Background: There was an increasing attention to the humanization of oncological cares that focused on patients’ needs – which have a strong impact on quality of life. Cancer-related needs seem to be related both to physical, practical and psychological difficulties as well as gender and age. Using a Latent Class Analysis (LCA) the aim of the study was to identify a latent structure accounting for the covariance between cancer-related needs. A one-factor model with two classes was hypothesized, which comprised needs as indicators and difficulties as external variables that moderate the latent structure. Methods: Patients (N = 171, 50.3% female, mean age = 64.6, SD = 12.7) were enrolled at the Department of Medical Oncology, “Presidio Ospedaliero” of Saronno, ASST Valle Olona, Italy. Using a standardized checklist patients were tested for physical issues, practical problems and distress (Psychological Distress Inventory: PDI; α = .88). Then, patients were tested with the Need Evaluation Questionnaire (NEQ) measuring: (A) communicative (α = .78) and (B) relational needs (α = .74); needs of information related to (C) the diagnosis (α = .72) and (D) treatments (α = .70). Results: A CFA was performed to confirm the original factorial structure of the NEQ (RMSEA = .059; CFI = .913) and the PDI (RMSEA = 0.72; CFI = .902). Then, the LCA (5000 bootstrap) shows the goodness-of-model fit [χ2 (6) = 9.06; p = .17; LRχ2 (6) = 10.64; p = .10] and the goodness-of-classification quality [Entropy = .84 ( > .7); Average-Latent-Class-Assignment-Probability: .950 and .964 for Class1 and Class2, respectively]. The LCA identified a latent variable with two classes (VLMR = 161.33; p < .001; Class1 = .54%; Class2 = .46%). In addition, interactions with the latent variable were found only for distress (β = .892; p = .019), practical (β = 1.26; p = .010) and physical (β = .983; p = .012) issues. Conclusions: These results provide a better understand of cancer-related needs: each class represents a specific “profile” that are moderated by physical, practical and psychological difficulties. These findings suggest paying more attention to the specific need expressed by the patient proposing new ways to improve quality of life.

Profiling cancer-related needs and the role of physical, practical and psychological difficulties: A latent class analysis approach

Rossi, A
Conceptualization
;
Mannarini, S;
2018

Abstract

Background: There was an increasing attention to the humanization of oncological cares that focused on patients’ needs – which have a strong impact on quality of life. Cancer-related needs seem to be related both to physical, practical and psychological difficulties as well as gender and age. Using a Latent Class Analysis (LCA) the aim of the study was to identify a latent structure accounting for the covariance between cancer-related needs. A one-factor model with two classes was hypothesized, which comprised needs as indicators and difficulties as external variables that moderate the latent structure. Methods: Patients (N = 171, 50.3% female, mean age = 64.6, SD = 12.7) were enrolled at the Department of Medical Oncology, “Presidio Ospedaliero” of Saronno, ASST Valle Olona, Italy. Using a standardized checklist patients were tested for physical issues, practical problems and distress (Psychological Distress Inventory: PDI; α = .88). Then, patients were tested with the Need Evaluation Questionnaire (NEQ) measuring: (A) communicative (α = .78) and (B) relational needs (α = .74); needs of information related to (C) the diagnosis (α = .72) and (D) treatments (α = .70). Results: A CFA was performed to confirm the original factorial structure of the NEQ (RMSEA = .059; CFI = .913) and the PDI (RMSEA = 0.72; CFI = .902). Then, the LCA (5000 bootstrap) shows the goodness-of-model fit [χ2 (6) = 9.06; p = .17; LRχ2 (6) = 10.64; p = .10] and the goodness-of-classification quality [Entropy = .84 ( > .7); Average-Latent-Class-Assignment-Probability: .950 and .964 for Class1 and Class2, respectively]. The LCA identified a latent variable with two classes (VLMR = 161.33; p < .001; Class1 = .54%; Class2 = .46%). In addition, interactions with the latent variable were found only for distress (β = .892; p = .019), practical (β = 1.26; p = .010) and physical (β = .983; p = .012) issues. Conclusions: These results provide a better understand of cancer-related needs: each class represents a specific “profile” that are moderated by physical, practical and psychological difficulties. These findings suggest paying more attention to the specific need expressed by the patient proposing new ways to improve quality of life.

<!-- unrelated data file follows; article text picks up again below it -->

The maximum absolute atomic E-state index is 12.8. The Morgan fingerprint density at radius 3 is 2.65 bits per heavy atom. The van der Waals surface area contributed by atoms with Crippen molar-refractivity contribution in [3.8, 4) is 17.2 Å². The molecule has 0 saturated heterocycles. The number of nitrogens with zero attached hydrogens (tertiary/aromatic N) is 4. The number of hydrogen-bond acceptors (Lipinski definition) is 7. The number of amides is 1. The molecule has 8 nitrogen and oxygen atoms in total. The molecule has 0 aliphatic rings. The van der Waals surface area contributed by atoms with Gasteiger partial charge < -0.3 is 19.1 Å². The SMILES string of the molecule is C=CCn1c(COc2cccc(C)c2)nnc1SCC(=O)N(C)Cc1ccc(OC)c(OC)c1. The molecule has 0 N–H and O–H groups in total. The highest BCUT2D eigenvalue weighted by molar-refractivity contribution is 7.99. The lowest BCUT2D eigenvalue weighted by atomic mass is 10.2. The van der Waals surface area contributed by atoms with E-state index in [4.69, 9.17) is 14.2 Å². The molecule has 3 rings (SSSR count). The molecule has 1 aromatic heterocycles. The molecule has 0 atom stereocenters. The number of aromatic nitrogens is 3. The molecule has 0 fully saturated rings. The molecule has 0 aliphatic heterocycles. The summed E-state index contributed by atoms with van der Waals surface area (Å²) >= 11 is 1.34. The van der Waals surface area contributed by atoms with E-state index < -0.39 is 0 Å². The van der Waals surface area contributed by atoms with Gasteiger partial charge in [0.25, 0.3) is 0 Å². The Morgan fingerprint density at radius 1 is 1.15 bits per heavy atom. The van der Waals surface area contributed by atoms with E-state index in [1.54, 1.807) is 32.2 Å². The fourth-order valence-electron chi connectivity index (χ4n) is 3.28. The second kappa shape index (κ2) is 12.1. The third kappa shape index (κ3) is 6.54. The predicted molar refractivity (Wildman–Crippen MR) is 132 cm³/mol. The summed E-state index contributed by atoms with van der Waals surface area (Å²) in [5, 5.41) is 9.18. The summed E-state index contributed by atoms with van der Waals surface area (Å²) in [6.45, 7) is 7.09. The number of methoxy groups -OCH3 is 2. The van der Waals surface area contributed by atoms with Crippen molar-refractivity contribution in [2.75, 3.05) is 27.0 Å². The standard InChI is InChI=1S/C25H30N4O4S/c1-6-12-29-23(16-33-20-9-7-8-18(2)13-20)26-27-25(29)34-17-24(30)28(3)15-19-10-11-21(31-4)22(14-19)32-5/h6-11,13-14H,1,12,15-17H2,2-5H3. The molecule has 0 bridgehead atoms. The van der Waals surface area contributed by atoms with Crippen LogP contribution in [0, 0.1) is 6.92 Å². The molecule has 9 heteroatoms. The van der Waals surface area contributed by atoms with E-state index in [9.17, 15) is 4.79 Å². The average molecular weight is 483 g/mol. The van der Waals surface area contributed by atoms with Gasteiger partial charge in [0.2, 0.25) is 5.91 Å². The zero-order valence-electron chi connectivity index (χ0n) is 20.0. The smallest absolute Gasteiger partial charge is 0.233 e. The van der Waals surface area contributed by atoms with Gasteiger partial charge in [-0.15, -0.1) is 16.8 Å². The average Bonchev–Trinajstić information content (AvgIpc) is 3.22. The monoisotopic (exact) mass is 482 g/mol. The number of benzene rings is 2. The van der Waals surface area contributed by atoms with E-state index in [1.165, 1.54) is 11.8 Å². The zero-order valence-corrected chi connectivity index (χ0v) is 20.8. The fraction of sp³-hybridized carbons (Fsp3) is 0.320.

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Utilizza questo identificativo per citare o creare un link a questo documento: http://hdl.handle.net/11577/3278632
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